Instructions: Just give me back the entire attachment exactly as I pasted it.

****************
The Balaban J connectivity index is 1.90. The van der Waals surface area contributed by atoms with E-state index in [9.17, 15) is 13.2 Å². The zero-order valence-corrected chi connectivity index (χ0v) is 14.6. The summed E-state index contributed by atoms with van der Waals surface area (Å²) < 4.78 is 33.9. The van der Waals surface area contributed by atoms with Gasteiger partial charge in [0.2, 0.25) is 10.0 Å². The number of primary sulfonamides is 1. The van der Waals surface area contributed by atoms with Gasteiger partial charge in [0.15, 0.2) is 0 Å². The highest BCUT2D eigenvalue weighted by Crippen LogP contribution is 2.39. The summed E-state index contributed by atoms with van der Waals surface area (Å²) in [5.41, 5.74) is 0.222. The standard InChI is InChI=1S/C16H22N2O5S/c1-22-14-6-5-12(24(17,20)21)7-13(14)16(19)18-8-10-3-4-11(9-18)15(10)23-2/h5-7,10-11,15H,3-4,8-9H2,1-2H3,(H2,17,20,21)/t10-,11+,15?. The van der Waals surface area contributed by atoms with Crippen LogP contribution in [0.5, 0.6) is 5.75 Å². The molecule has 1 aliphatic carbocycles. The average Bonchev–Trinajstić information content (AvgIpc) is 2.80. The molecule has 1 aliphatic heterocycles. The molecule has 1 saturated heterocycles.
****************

The Balaban J connectivity index is 1.90. The van der Waals surface area contributed by atoms with E-state index in [9.17, 15) is 13.2 Å². The zero-order valence-corrected chi connectivity index (χ0v) is 14.6. The summed E-state index contributed by atoms with van der Waals surface area (Å²) < 4.78 is 33.9. The van der Waals surface area contributed by atoms with Gasteiger partial charge in [0.2, 0.25) is 10.0 Å². The number of primary sulfonamides is 1. The van der Waals surface area contributed by atoms with Gasteiger partial charge in [0.15, 0.2) is 0 Å². The highest BCUT2D eigenvalue weighted by Crippen LogP contribution is 2.39. The summed E-state index contributed by atoms with van der Waals surface area (Å²) in [5.41, 5.74) is 0.222. The standard InChI is InChI=1S/C16H22N2O5S/c1-22-14-6-5-12(24(17,20)21)7-13(14)16(19)18-8-10-3-4-11(9-18)15(10)23-2/h5-7,10-11,15H,3-4,8-9H2,1-2H3,(H2,17,20,21)/t10-,11+,15?. The van der Waals surface area contributed by atoms with Crippen LogP contribution in [0.5, 0.6) is 5.75 Å². The molecule has 1 aliphatic carbocycles. The average Bonchev–Trinajstić information content (AvgIpc) is 2.80. The molecule has 1 aliphatic heterocycles. The molecule has 1 saturated heterocycles.